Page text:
Tiny houses: Interest is growing but who wants them and why?
Tiny houses are now so popular that someone was charged with stealing one last week. A social media campaign tracked its journey from Canberra to Hervey Bay.
My research to date has found a marked increase in people who want their own tiny house, particularly among older women.
Since the first tiny house groups appeared on Facebook in 2013, such groups and pages have proliferated. The original Facebook pages, such as Tiny Houses Australia, have nearly 50,000 followers.
Some groups, such as Tiny Houses Brisbane, are extremely active and hold regular meetings.
Based on earlier research, I argued tiny houses could be part of a solution to the perennial and wicked problem of unaffordable housing, as well as improving urban density and the environmental sustainability of housing.
In 2015, very few people had actually built one.
A repeat of the 2015 survey has found a marked increase in people building or wanting to build a tiny house.
Some 20 per cent of current respondents (173 to date, but the survey is ongoing) had built or were building a tiny house. Another 61 per cent intended to build one.
Most of these tiny houses were fully mobile, partly mobile (that is, a container house) or on skids. Only 20 per cent were intended to be permanent. Interest was equally divided between urban and rural residential areas.
There was a statistically significant relationship between preferred location and type of tiny house. Most of those preferring rural locations wished to build a permanent or container-type tiny house.
Those wanting urban locations preferred mobile tiny houses. This is likely the result of urban land costs, although more than 50 per cent of survey respondents stated they would prefer to build on their own land.
Tiny houses appeal to older women
Demographically, interest in tiny houses is biased towards older women. The majority of respondents were women over 50.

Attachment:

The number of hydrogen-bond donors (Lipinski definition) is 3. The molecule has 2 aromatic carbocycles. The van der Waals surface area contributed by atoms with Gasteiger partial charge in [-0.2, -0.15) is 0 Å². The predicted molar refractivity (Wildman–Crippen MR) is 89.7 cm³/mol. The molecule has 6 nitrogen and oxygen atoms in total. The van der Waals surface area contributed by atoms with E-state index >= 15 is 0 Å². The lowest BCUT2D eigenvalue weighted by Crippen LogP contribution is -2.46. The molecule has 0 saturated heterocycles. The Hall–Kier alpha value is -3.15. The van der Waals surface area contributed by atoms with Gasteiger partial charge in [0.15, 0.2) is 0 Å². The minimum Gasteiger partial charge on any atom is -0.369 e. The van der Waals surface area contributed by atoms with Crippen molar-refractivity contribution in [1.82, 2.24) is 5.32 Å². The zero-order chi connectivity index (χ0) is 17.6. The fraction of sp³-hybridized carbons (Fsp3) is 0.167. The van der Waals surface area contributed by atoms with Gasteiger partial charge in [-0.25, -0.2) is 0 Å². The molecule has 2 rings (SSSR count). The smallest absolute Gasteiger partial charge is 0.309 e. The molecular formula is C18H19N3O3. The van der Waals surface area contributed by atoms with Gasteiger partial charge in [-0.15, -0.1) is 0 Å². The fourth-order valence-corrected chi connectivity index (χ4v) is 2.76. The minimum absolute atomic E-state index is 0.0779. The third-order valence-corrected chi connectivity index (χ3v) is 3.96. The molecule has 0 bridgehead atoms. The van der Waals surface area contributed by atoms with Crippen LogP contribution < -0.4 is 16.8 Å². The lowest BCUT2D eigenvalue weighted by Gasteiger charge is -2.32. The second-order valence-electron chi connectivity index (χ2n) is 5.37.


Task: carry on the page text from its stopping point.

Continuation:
Although this could be a result of sampling bias (more women than men tend to complete surveys), it also could reflect other research showing single women over 50 are the fastest-growing demographic for homelessness in Australia.
This is due to relationship break-ups, employer bias against older women, and lack of superannuation savings.
Tiny houses are an ideal housing form for single women, as they could site one on property belonging to an adult child or other relative, yet maintain their independence and privacy.
As one respondent said:
“I am 53 and am finding it hard to get employment, so this reduces the pressure on me by paying less rent in a tiny house. Hopefully will free me up to have a better lifestyle, health and fitness and time …
“A tiny house with a small fenced-off yard for my small dogs is really all I need. I’d be happy to live in a TH community with communal gardens etc. This is my only viable option to own a home and homelessness in the future is a real fear.”
As with the previous survey, the drivers for tiny house living were predominantly economic, then environmental.
In a possible reflection of the strong demand for urban living, the most important driver was, “too expensive property in preferred area”.
Then came: wanting to reduce overall debt, not wanting a mortgage, wishing to downsize, and housing too expensive in general.